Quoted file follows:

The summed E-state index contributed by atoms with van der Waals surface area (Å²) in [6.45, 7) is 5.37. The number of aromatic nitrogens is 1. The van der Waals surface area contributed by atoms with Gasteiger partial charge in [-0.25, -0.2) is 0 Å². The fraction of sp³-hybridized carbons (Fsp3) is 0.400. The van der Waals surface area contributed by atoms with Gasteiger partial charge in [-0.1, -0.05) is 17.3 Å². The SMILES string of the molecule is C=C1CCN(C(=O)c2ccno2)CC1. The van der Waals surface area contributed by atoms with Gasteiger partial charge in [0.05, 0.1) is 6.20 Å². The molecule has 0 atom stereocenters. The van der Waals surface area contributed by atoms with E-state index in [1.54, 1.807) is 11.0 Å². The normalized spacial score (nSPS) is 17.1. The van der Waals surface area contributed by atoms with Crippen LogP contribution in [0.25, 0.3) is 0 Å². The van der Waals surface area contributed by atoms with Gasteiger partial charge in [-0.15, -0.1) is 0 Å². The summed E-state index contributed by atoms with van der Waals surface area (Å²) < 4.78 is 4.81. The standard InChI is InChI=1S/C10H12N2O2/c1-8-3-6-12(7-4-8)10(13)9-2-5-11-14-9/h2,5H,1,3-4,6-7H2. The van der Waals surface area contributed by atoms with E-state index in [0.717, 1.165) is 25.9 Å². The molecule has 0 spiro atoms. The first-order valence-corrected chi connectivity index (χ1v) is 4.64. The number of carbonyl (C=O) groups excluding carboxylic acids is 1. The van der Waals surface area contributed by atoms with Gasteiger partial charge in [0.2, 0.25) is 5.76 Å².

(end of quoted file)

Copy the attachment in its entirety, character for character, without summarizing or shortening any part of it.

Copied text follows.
The summed E-state index contributed by atoms with van der Waals surface area (Å²) in [6.45, 7) is 5.37. The number of aromatic nitrogens is 1. The van der Waals surface area contributed by atoms with Gasteiger partial charge in [-0.25, -0.2) is 0 Å². The fraction of sp³-hybridized carbons (Fsp3) is 0.400. The van der Waals surface area contributed by atoms with Gasteiger partial charge in [-0.1, -0.05) is 17.3 Å². The SMILES string of the molecule is C=C1CCN(C(=O)c2ccno2)CC1. The van der Waals surface area contributed by atoms with Gasteiger partial charge in [0.05, 0.1) is 6.20 Å². The molecule has 0 atom stereocenters. The van der Waals surface area contributed by atoms with E-state index in [1.54, 1.807) is 11.0 Å². The normalized spacial score (nSPS) is 17.1. The van der Waals surface area contributed by atoms with Crippen LogP contribution in [0.25, 0.3) is 0 Å². The van der Waals surface area contributed by atoms with Gasteiger partial charge in [-0.15, -0.1) is 0 Å². The summed E-state index contributed by atoms with van der Waals surface area (Å²) < 4.78 is 4.81. The standard InChI is InChI=1S/C10H12N2O2/c1-8-3-6-12(7-4-8)10(13)9-2-5-11-14-9/h2,5H,1,3-4,6-7H2. The van der Waals surface area contributed by atoms with E-state index in [0.717, 1.165) is 25.9 Å². The molecule has 0 spiro atoms. The first-order valence-corrected chi connectivity index (χ1v) is 4.64. The number of carbonyl (C=O) groups excluding carboxylic acids is 1. The van der Waals surface area contributed by atoms with Gasteiger partial charge in [0.2, 0.25) is 5.76 Å².